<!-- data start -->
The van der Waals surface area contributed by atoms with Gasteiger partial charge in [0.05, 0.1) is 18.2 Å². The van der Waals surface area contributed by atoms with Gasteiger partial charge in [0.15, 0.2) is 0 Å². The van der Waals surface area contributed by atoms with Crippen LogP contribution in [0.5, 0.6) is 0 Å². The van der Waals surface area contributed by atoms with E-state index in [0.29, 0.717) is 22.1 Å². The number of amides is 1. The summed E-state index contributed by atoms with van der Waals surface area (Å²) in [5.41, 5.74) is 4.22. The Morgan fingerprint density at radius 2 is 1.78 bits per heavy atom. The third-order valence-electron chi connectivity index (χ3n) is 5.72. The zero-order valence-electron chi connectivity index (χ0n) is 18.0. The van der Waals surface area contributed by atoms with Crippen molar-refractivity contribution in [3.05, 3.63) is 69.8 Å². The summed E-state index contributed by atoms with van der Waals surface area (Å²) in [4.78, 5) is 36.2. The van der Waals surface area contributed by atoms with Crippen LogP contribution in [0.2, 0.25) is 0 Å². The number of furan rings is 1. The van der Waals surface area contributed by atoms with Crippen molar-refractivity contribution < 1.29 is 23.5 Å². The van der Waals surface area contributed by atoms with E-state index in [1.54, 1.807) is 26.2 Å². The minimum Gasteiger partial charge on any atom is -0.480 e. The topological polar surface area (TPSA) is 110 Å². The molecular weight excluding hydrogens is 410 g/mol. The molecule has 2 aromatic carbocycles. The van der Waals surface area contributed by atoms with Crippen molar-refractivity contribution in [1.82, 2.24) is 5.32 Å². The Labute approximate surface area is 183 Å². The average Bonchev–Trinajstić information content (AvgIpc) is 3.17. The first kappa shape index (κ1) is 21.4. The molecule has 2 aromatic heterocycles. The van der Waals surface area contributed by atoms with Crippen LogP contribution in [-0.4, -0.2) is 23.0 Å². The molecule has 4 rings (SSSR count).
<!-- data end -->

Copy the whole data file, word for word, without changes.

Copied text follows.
The van der Waals surface area contributed by atoms with Gasteiger partial charge in [0.05, 0.1) is 18.2 Å². The van der Waals surface area contributed by atoms with Gasteiger partial charge in [0.15, 0.2) is 0 Å². The van der Waals surface area contributed by atoms with Crippen LogP contribution in [0.5, 0.6) is 0 Å². The van der Waals surface area contributed by atoms with E-state index in [0.29, 0.717) is 22.1 Å². The number of amides is 1. The summed E-state index contributed by atoms with van der Waals surface area (Å²) in [5.41, 5.74) is 4.22. The Morgan fingerprint density at radius 2 is 1.78 bits per heavy atom. The third-order valence-electron chi connectivity index (χ3n) is 5.72. The zero-order valence-electron chi connectivity index (χ0n) is 18.0. The van der Waals surface area contributed by atoms with Crippen molar-refractivity contribution in [3.05, 3.63) is 69.8 Å². The summed E-state index contributed by atoms with van der Waals surface area (Å²) in [4.78, 5) is 36.2. The van der Waals surface area contributed by atoms with Crippen LogP contribution in [0.2, 0.25) is 0 Å². The number of furan rings is 1. The van der Waals surface area contributed by atoms with Crippen molar-refractivity contribution < 1.29 is 23.5 Å². The van der Waals surface area contributed by atoms with E-state index in [1.54, 1.807) is 26.2 Å². The minimum Gasteiger partial charge on any atom is -0.480 e. The topological polar surface area (TPSA) is 110 Å². The molecular weight excluding hydrogens is 410 g/mol. The molecule has 2 aromatic carbocycles. The van der Waals surface area contributed by atoms with Crippen molar-refractivity contribution in [1.82, 2.24) is 5.32 Å². The Labute approximate surface area is 183 Å². The average Bonchev–Trinajstić information content (AvgIpc) is 3.17. The first kappa shape index (κ1) is 21.4. The molecule has 2 aromatic heterocycles. The van der Waals surface area contributed by atoms with Crippen LogP contribution in [-0.4, -0.2) is 23.0 Å². The molecule has 4 rings (SSSR count).